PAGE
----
RadioShack CMO: We're Not (Really) Changing Our Name

'The Shack' Just a Marketing Nickname; Company Says Criticism Based on Confusion

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NEW YORK (AdAge.com) -- Yes, RadioShack has seen the criticism of its new branding. No, it's not worried.

What do you think of the name change? Leave your comments below.
What do you think of the name change? Leave your comments below.
Earlier this week, RadioShack unveiled its new branding, which includes the nickname "The Shack." Immediately Twitter users and a host of bloggers were sharing their thoughts -- many of them unflattering. Tech blogs zeroed in on the fact that the company appears to be embarking on a pricey (and misguided) marketing effort rather than addressing any number of core issues.

In an interview with Ad Age, Chief Marketing Officer Lee Applbaum downplayed criticisms of the nickname. He pointed out that consumers and media are drawing conclusion before they've seen any of the new campaign. The company has no plans to eliminate its RadioShack moniker, and the name will remain unchanged on exterior signage at stores. Those details were not apparent based on the company's press release, as evidenced by the media coverage the announcement received.

When asked why the company did not roll out the campaign in a way that would have avoided at least some of the confusion, Mr. Applbaum insisted that the company is "very strategic." He said it's difficult to "dissect any one piece" of the platform and its rollout.

"When you contemporize an iconic brand, when you in any way seek to change that, it makes people uncomfortable, and I understand that," he said. "I think [the criticism] is a reflection on the passion people have for an iconic brand. If people aren't uncomfortable, then you haven't done your job in being transformative."

RadioShack's challenges
In recent years, RadioShack has suffered from myriad issues, among them an indistinct position in the marketplace, a name that hardly identified the products it carried, stores a fraction the size of competitors' and a reputation for less-than-stellar customer service. In the second quarter, net sales dipped 3%, while same-store sales declined 4%.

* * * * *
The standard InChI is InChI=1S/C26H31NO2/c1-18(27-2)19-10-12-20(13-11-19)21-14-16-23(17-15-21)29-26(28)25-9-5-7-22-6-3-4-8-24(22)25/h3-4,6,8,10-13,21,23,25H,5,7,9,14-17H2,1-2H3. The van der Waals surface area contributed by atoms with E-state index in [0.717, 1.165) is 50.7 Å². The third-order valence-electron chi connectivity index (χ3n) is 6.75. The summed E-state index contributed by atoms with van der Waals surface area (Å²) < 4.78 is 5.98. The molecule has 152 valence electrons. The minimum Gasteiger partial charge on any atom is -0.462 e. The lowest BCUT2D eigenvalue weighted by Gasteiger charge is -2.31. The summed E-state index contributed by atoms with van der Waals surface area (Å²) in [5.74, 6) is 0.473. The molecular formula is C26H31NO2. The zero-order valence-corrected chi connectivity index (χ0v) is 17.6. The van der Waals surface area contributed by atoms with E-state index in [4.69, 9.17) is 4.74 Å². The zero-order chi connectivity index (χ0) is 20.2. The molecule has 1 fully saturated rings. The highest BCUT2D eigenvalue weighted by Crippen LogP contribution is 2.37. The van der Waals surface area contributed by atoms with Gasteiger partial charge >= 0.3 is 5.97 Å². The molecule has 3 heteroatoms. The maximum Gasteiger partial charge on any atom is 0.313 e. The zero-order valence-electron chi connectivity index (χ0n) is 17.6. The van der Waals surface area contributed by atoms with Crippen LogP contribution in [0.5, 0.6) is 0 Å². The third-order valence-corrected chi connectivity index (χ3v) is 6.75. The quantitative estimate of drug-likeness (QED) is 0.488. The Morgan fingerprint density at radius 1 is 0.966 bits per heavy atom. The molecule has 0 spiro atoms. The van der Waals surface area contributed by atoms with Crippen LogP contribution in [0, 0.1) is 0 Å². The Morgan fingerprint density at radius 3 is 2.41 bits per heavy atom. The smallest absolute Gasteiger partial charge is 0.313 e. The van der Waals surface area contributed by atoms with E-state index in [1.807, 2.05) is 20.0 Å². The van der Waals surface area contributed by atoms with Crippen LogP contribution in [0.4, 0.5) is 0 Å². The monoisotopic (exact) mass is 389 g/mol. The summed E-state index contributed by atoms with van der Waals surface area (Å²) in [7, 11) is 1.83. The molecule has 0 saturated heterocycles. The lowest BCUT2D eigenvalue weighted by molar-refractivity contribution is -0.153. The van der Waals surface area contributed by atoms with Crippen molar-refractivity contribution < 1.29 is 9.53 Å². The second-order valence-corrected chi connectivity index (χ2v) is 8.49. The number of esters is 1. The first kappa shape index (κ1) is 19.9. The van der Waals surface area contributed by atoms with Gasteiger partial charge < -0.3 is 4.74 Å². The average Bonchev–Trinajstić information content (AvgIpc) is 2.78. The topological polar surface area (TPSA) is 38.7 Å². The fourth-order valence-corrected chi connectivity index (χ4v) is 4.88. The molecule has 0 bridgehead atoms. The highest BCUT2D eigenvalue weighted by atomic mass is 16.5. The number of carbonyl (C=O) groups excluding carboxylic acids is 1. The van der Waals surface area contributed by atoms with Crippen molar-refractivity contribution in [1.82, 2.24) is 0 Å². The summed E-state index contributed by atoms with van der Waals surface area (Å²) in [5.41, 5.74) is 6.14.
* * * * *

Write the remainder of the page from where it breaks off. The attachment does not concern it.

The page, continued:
The blog CrunchGear pointed out that the retailer's issues run far deeper than a simple name change. And Technologizer declared, "Name changes just don't work. ... Most often, it's a sign that the company in question has real problems but it's unwilling to confront them."

Mr. Applbaum said the focus on marketing will not distract the company from things such as store experience and customer service. "We're simultaneously working to evolve and enhance the customer experience," he said. "But there are a lot of consumers that don't understand RadioShack today. ... To people that have not shopped with us or have not shopped with us in a long time, it's important that we reintroduce ourselves."

To that end, the company embarked on a plan to freshen up RadioShack's image nearly a year ago. Mr. Applbaum joined the company nine months ago, and Butler, Shine, Stern and Partners won the account in April following a review.

An artist's rendering of the marketer's Netogether, which will include two 17-foot laptops with webcams that will stream live video and audio between New York and San Francisco.
An artist's rendering of the marketer's Netogether, which will include two 17-foot laptops with webcams that will stream live video and audio between New York and San Francisco.
The idea to use the nickname The Shack was arrived at independently by both Butler Shine and RadioShack. "The agency brought it to us because they thought it was a nice, contemporary shorthand for the company," he said. "When they presented it to us, they realized it was a brand truth."

Enormous amount of equity
The nickname and the new creative campaign have been extensively tested with consumers -- those who frequent the retailer and those who don't, Mr. Applbaum said. The nickname will appear on in-store signage, in brand communications and on things such as gift cards. Mr. Applbaum reiterated that RadioShack, as a brand name, has an enormous amount of equity. That's something executives have been highlighting for months, as analysts have raised questions about whether the name presents a barrier.

Still, marketers know by now to expect some backlash to a new name or even an alias, as brands such as Brink's and Pizza Hut have found out in recent months.

The media blitz will begin tomorrow and will include a dozen 15-second spots, Sunday circulars, digital media, in-store signage, print ads, out of home and direct mail. The retailer is also hosting something called Netogether Aug. 6 through Aug. 8 in New York's Time Square and San Francisco's Just Herman Plaza. Two 17-foot laptops with webcams will be set up to stream live video and audio between the two locations.



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